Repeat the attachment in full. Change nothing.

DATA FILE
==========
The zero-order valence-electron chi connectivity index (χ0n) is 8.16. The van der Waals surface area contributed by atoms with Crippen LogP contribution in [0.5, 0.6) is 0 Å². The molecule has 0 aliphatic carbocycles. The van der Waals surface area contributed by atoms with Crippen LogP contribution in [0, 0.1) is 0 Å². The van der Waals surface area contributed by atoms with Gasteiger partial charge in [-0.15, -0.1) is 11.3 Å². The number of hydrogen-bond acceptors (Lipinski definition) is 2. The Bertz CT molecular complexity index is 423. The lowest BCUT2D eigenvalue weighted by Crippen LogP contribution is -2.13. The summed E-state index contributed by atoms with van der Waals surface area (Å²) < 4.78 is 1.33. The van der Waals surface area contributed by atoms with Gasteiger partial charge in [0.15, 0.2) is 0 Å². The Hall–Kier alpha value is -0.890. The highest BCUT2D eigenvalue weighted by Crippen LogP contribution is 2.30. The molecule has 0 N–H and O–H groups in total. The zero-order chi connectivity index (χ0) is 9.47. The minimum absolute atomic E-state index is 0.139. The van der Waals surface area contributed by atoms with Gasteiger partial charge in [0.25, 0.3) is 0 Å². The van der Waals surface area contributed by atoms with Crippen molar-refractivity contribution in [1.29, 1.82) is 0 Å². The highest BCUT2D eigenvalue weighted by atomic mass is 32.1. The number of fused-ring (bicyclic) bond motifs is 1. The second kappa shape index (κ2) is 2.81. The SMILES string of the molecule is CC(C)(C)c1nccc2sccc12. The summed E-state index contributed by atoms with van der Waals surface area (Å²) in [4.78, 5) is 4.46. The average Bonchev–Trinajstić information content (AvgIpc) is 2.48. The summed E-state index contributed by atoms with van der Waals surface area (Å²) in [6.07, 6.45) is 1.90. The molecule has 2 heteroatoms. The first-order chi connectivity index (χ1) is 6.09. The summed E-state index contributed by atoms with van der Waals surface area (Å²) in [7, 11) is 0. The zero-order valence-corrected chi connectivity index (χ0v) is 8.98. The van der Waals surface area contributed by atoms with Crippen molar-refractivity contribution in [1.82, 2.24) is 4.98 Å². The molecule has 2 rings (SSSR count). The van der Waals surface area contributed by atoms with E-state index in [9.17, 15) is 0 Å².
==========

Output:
The zero-order valence-electron chi connectivity index (χ0n) is 8.16. The van der Waals surface area contributed by atoms with Crippen LogP contribution in [0.5, 0.6) is 0 Å². The molecule has 0 aliphatic carbocycles. The van der Waals surface area contributed by atoms with Crippen LogP contribution in [0, 0.1) is 0 Å². The van der Waals surface area contributed by atoms with Gasteiger partial charge in [-0.15, -0.1) is 11.3 Å². The number of hydrogen-bond acceptors (Lipinski definition) is 2. The Bertz CT molecular complexity index is 423. The lowest BCUT2D eigenvalue weighted by Crippen LogP contribution is -2.13. The summed E-state index contributed by atoms with van der Waals surface area (Å²) < 4.78 is 1.33. The van der Waals surface area contributed by atoms with Gasteiger partial charge in [0.15, 0.2) is 0 Å². The Hall–Kier alpha value is -0.890. The highest BCUT2D eigenvalue weighted by Crippen LogP contribution is 2.30. The molecule has 0 N–H and O–H groups in total. The zero-order chi connectivity index (χ0) is 9.47. The minimum absolute atomic E-state index is 0.139. The van der Waals surface area contributed by atoms with Gasteiger partial charge in [0.25, 0.3) is 0 Å². The van der Waals surface area contributed by atoms with Crippen molar-refractivity contribution in [1.29, 1.82) is 0 Å². The highest BCUT2D eigenvalue weighted by atomic mass is 32.1. The number of fused-ring (bicyclic) bond motifs is 1. The second kappa shape index (κ2) is 2.81. The SMILES string of the molecule is CC(C)(C)c1nccc2sccc12. The summed E-state index contributed by atoms with van der Waals surface area (Å²) in [4.78, 5) is 4.46. The average Bonchev–Trinajstić information content (AvgIpc) is 2.48. The summed E-state index contributed by atoms with van der Waals surface area (Å²) in [6.07, 6.45) is 1.90. The molecule has 2 heteroatoms. The first-order chi connectivity index (χ1) is 6.09. The summed E-state index contributed by atoms with van der Waals surface area (Å²) in [7, 11) is 0. The zero-order valence-corrected chi connectivity index (χ0v) is 8.98. The van der Waals surface area contributed by atoms with Crippen molar-refractivity contribution in [1.82, 2.24) is 4.98 Å². The molecule has 2 rings (SSSR count). The van der Waals surface area contributed by atoms with E-state index in [9.17, 15) is 0 Å².